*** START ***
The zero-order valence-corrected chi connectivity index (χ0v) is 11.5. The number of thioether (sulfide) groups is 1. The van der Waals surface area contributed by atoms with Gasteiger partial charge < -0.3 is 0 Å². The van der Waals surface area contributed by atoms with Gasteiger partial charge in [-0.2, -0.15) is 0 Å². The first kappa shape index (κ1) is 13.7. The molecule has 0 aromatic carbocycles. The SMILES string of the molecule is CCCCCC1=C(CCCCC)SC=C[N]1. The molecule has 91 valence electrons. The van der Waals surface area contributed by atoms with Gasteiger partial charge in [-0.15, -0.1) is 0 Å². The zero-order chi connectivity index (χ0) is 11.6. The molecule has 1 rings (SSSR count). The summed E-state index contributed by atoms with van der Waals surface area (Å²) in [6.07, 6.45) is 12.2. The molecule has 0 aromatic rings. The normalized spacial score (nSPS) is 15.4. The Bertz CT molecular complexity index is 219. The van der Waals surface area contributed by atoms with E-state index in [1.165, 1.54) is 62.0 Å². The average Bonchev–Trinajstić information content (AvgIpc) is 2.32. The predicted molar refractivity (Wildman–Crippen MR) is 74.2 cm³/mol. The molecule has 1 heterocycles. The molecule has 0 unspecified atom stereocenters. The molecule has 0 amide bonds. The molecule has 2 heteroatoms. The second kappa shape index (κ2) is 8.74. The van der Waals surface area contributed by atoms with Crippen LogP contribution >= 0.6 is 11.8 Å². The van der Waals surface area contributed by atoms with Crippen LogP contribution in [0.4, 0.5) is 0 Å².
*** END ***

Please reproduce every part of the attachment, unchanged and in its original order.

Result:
The zero-order valence-corrected chi connectivity index (χ0v) is 11.5. The number of thioether (sulfide) groups is 1. The van der Waals surface area contributed by atoms with Gasteiger partial charge < -0.3 is 0 Å². The van der Waals surface area contributed by atoms with Gasteiger partial charge in [-0.2, -0.15) is 0 Å². The first kappa shape index (κ1) is 13.7. The molecule has 0 aromatic carbocycles. The SMILES string of the molecule is CCCCCC1=C(CCCCC)SC=C[N]1. The molecule has 91 valence electrons. The van der Waals surface area contributed by atoms with Gasteiger partial charge in [-0.15, -0.1) is 0 Å². The zero-order chi connectivity index (χ0) is 11.6. The molecule has 1 rings (SSSR count). The summed E-state index contributed by atoms with van der Waals surface area (Å²) in [6.07, 6.45) is 12.2. The molecule has 0 aromatic rings. The normalized spacial score (nSPS) is 15.4. The Bertz CT molecular complexity index is 219. The van der Waals surface area contributed by atoms with E-state index in [1.165, 1.54) is 62.0 Å². The average Bonchev–Trinajstić information content (AvgIpc) is 2.32. The predicted molar refractivity (Wildman–Crippen MR) is 74.2 cm³/mol. The molecule has 1 heterocycles. The molecule has 0 unspecified atom stereocenters. The molecule has 0 amide bonds. The molecule has 2 heteroatoms. The second kappa shape index (κ2) is 8.74. The van der Waals surface area contributed by atoms with Crippen LogP contribution >= 0.6 is 11.8 Å². The van der Waals surface area contributed by atoms with Crippen LogP contribution in [0.4, 0.5) is 0 Å².